Sunday, January 31, 2010

Story told by Chris Botti

Okay, so while I have my own views on Chris Botti's choice of style and material, he does seem like a really nice guy.  Between pieces at a recent concert, he told stories to the audience.  Here is one that I really liked:

     Chris and his band were hired to play at a wedding in Italy.  He rearranged his tour in order to be able to do this.  (Nice, right?)  The father-of-the-bride was very grateful and told him, "You are my daughter's second favorite musician!"  Second favorite?  "Yeah, Sting is her favorite, but guess which one we could afford?"  Anyway, Chris had a good sense of humor about this and traveled to a small town in Italy where, ironically enough, Sting owns a villa!  Since Chris is friends with Sting, he and his band were invited to have spaghetti with Sting at his villa before the wedding.  Sting asked, "So, Chris,  why are you all the way out here for only 18 hours?"  Chris related the story to Sting.  Upon hearing this, Sting asked, "well, can I come with you and sing at the wedding?"  Wow!  So, they devised this whole set-up where Chris plays a few tunes, then introduces his "special guest artist".  Sting walks out and sings to the couple.  How awesome is that?!  Anyway, when they do this, the couple thinks that Chris brought a Sting impersonator.  It took some convincing for them to realize that is was, indeed, the real Sting!  (After which, they totally freak out.)

     Now, I don't know if this story is true, but it's a lovely story and it makes me happy so I choose to believe it.  At the end of the concert, Chris said that we were his favorite orchestra and that he had invited us all to go on tour with him.  This wasn't true, he just said it to be nice.  But Chris, if you're reading this, I'd like to take you up on your offer........but only if we get to go to Italy and eat pasta with Sting!

Friday, January 29, 2010

Why I Think Jay Leno is a Thoroughly Decent Human Being

   Yeah, you read that right.  Poor Jay is being made a scapegoat for some pretty shabbily-behaving network execs.  In the whole Tonight Show fiasco, Conan came out looking like the angelic victim and Jay came out looking like the evil bully.  I don't think either one of these portrayals is accurate.

     In our society, it seems that we are conditioned to pull for the underdog.  We love the newcomer, trying to move up and prove himself.  We don't like the old established guy even if he is good at his job.  It's like everyone lately is vicariously living out this drama where we completely identify with the guy being pushed out, without really seeing who is doing the pushing.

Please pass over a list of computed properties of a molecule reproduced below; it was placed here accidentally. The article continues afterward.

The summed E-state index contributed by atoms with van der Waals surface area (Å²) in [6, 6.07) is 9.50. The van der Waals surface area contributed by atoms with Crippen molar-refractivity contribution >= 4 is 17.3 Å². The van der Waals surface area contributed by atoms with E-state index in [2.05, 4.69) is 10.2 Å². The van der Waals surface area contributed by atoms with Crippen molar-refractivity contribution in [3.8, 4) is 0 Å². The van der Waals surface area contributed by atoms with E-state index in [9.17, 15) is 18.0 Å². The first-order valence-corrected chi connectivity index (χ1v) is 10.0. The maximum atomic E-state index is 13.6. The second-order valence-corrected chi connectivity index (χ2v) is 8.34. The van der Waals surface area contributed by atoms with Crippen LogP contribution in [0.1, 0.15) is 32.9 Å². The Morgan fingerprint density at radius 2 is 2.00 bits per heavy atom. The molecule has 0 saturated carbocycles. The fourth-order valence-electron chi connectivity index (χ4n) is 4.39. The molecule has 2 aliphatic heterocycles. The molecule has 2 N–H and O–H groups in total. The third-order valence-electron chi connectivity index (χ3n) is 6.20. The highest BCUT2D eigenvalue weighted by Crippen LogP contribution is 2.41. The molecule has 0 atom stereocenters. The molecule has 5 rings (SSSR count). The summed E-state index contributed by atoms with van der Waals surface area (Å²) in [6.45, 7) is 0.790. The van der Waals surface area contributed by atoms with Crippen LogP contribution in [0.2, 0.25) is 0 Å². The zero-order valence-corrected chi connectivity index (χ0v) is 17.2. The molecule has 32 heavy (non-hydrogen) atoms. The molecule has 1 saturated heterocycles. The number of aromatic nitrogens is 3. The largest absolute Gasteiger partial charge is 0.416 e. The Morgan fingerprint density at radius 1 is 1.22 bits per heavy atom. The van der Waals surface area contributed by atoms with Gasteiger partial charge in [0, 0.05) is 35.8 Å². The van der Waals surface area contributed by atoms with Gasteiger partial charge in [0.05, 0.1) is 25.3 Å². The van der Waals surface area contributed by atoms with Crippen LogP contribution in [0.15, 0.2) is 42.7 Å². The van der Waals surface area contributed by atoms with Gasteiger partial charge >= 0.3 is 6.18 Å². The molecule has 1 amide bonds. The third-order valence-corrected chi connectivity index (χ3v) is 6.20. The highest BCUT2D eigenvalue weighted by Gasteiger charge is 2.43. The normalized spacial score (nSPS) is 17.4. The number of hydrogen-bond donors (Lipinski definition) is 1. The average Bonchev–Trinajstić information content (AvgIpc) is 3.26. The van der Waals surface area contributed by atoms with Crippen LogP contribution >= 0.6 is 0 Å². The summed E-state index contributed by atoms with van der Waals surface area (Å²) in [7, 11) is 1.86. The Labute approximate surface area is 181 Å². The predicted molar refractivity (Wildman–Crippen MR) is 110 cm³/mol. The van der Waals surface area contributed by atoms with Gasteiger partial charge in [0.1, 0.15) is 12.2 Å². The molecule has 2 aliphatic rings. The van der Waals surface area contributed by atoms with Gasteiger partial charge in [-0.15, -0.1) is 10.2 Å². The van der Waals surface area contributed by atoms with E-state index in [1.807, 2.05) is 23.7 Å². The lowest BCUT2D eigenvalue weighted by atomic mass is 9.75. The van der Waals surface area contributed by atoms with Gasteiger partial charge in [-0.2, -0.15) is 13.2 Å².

Here are some reasons why I think Jay does not deserve our wrath:

1.  He feels responsible for keeping the 80 (correction: 175) people working for him employed.  I think this is honorable.  If he quits, they lose their jobs.

2.  He doesn't even live off of the money he makes from his TV shows.  He puts it all into a foundation and makes donations to charity.  He makes his own money by doing stand-up comedy all over the country.

3.  He went and did 2 free shows for the car workers in Michigan when things were going south for them.  He never publicized this, and when a guest on his show mentioned it he quickly shut them down and moved on.  

4.  He is a hard worker.  In addition to his show (every week night!) he travels all around the country doing stand-up comedy.  This is how he tests the material for his show.  (The jokes he tells on TV must appeal to people all across the nation.)

5.  His only "crime" is that he took a job that another guy wanted.  How many of us have ever turned down a job we were offered simply because someone else wanted it?

6.  He never wanted to leave the Tonight Show in the first place.  After being forced out, he negotiated his own show.  Who can blame him?  Then, he was canceled.  Then, he was offered his old job back (the one he didn't want to leave in the first place!), and he accepted it.  Again, who can blame him?  Do you think they would've kept Conan on if he had refused?  No.  Conan was out anyway.  They would've just gotten someone else.

7.  Conan is going to be okay.  He got a $45 million walk-away deal, and you know he's going to get another show somewhere.  He's not exactly going to be living in a cardboard box anytime soon.

8.  Jay has been totally open and has even agreed to be interviewed on the subject.  Conan has not. 
     I know it's cool to be on "Team Conan" these days, but the truth of the matter is that Conan just wasn't good enough.  If the ratings had been good, then he'd still be hosting the Tonight Show.  It's as simple as that.  Also, he could have kept his show, but he refused to go back to the later time.  Who's the diva in this scenario?
     Please don't get me wrong.  I'm not trying to say that what went down was okay.  Conan DID get screwed.  Absolutely.  But the real villain here is NBC.  Let's leave Jay alone.

Thursday, January 28, 2010

Knife Fight

     It's not what you're thinking.  By "knife fight", I'm referring to the ongoing battle I've been having with my reed-making knife lately.  As an oboist, I must make my own reeds.  In order to do this, I must have a good, sharp knife.  This is the secret to good reeds. (...and also to good cooking, apparently.)